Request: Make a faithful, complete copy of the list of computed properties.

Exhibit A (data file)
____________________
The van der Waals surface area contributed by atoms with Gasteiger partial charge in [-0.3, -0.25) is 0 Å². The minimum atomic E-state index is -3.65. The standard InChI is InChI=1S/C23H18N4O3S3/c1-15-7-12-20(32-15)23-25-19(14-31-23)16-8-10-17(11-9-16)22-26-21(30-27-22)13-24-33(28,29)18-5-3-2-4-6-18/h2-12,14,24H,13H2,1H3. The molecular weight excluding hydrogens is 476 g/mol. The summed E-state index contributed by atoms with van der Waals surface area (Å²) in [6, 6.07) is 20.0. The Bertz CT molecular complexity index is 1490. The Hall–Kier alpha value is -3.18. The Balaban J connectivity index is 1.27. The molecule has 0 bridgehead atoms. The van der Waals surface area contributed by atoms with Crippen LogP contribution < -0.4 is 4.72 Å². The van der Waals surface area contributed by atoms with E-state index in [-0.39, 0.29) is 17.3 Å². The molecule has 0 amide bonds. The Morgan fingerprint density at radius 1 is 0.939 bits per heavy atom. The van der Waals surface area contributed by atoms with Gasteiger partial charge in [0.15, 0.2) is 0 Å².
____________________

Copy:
The van der Waals surface area contributed by atoms with Gasteiger partial charge in [-0.3, -0.25) is 0 Å². The minimum atomic E-state index is -3.65. The standard InChI is InChI=1S/C23H18N4O3S3/c1-15-7-12-20(32-15)23-25-19(14-31-23)16-8-10-17(11-9-16)22-26-21(30-27-22)13-24-33(28,29)18-5-3-2-4-6-18/h2-12,14,24H,13H2,1H3. The molecular weight excluding hydrogens is 476 g/mol. The summed E-state index contributed by atoms with van der Waals surface area (Å²) in [6, 6.07) is 20.0. The Bertz CT molecular complexity index is 1490. The Hall–Kier alpha value is -3.18. The Balaban J connectivity index is 1.27. The molecule has 0 bridgehead atoms. The van der Waals surface area contributed by atoms with Crippen LogP contribution < -0.4 is 4.72 Å². The van der Waals surface area contributed by atoms with E-state index in [-0.39, 0.29) is 17.3 Å². The molecule has 0 amide bonds. The Morgan fingerprint density at radius 1 is 0.939 bits per heavy atom. The van der Waals surface area contributed by atoms with Gasteiger partial charge in [0.15, 0.2) is 0 Å².